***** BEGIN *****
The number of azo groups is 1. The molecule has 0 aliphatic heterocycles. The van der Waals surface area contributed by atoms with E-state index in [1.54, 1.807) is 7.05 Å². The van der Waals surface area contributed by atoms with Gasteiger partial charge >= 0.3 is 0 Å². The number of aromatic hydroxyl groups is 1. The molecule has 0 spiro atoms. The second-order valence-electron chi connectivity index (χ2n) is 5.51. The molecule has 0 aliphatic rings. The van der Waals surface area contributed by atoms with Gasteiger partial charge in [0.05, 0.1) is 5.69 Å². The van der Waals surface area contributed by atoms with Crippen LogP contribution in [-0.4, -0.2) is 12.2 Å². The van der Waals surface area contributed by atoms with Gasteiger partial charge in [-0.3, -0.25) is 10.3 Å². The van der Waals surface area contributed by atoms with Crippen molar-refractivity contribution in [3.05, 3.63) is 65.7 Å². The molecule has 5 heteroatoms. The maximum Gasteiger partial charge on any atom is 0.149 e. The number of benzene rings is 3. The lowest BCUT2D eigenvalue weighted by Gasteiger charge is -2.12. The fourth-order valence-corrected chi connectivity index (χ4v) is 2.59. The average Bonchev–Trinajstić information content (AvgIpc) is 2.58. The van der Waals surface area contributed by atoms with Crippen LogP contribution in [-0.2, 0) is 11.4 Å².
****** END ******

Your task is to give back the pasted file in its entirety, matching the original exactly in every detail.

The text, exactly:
The number of azo groups is 1. The molecule has 0 aliphatic heterocycles. The van der Waals surface area contributed by atoms with E-state index in [1.54, 1.807) is 7.05 Å². The van der Waals surface area contributed by atoms with Gasteiger partial charge >= 0.3 is 0 Å². The number of aromatic hydroxyl groups is 1. The molecule has 0 spiro atoms. The second-order valence-electron chi connectivity index (χ2n) is 5.51. The molecule has 0 aliphatic rings. The van der Waals surface area contributed by atoms with Gasteiger partial charge in [0.05, 0.1) is 5.69 Å². The van der Waals surface area contributed by atoms with Crippen LogP contribution in [-0.4, -0.2) is 12.2 Å². The van der Waals surface area contributed by atoms with Gasteiger partial charge in [-0.3, -0.25) is 10.3 Å². The van der Waals surface area contributed by atoms with Crippen molar-refractivity contribution in [3.05, 3.63) is 65.7 Å². The molecule has 5 heteroatoms. The maximum Gasteiger partial charge on any atom is 0.149 e. The number of benzene rings is 3. The lowest BCUT2D eigenvalue weighted by Gasteiger charge is -2.12. The fourth-order valence-corrected chi connectivity index (χ4v) is 2.59. The average Bonchev–Trinajstić information content (AvgIpc) is 2.58. The van der Waals surface area contributed by atoms with Crippen LogP contribution in [-0.2, 0) is 11.4 Å².